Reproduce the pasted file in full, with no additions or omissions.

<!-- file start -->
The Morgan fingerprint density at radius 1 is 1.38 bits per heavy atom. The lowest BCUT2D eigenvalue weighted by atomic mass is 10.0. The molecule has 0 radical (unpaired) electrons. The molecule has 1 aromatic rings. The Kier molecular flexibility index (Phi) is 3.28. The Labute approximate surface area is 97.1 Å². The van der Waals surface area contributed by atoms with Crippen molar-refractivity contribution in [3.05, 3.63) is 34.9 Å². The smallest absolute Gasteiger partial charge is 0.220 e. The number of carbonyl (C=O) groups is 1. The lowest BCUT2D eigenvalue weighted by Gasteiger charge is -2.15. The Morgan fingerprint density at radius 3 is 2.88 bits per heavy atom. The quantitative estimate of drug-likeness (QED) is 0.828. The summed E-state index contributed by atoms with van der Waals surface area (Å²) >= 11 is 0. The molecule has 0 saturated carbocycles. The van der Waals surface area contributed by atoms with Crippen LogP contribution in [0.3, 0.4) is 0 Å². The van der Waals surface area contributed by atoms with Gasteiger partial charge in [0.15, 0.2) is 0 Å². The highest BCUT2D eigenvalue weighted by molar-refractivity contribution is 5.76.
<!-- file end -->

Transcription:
The Morgan fingerprint density at radius 1 is 1.38 bits per heavy atom. The lowest BCUT2D eigenvalue weighted by atomic mass is 10.0. The molecule has 0 radical (unpaired) electrons. The molecule has 1 aromatic rings. The Kier molecular flexibility index (Phi) is 3.28. The Labute approximate surface area is 97.1 Å². The van der Waals surface area contributed by atoms with Crippen molar-refractivity contribution in [3.05, 3.63) is 34.9 Å². The smallest absolute Gasteiger partial charge is 0.220 e. The number of carbonyl (C=O) groups is 1. The lowest BCUT2D eigenvalue weighted by Gasteiger charge is -2.15. The Morgan fingerprint density at radius 3 is 2.88 bits per heavy atom. The quantitative estimate of drug-likeness (QED) is 0.828. The summed E-state index contributed by atoms with van der Waals surface area (Å²) >= 11 is 0. The molecule has 0 saturated carbocycles. The van der Waals surface area contributed by atoms with Crippen LogP contribution in [0.3, 0.4) is 0 Å². The van der Waals surface area contributed by atoms with Gasteiger partial charge in [0.15, 0.2) is 0 Å². The highest BCUT2D eigenvalue weighted by molar-refractivity contribution is 5.76.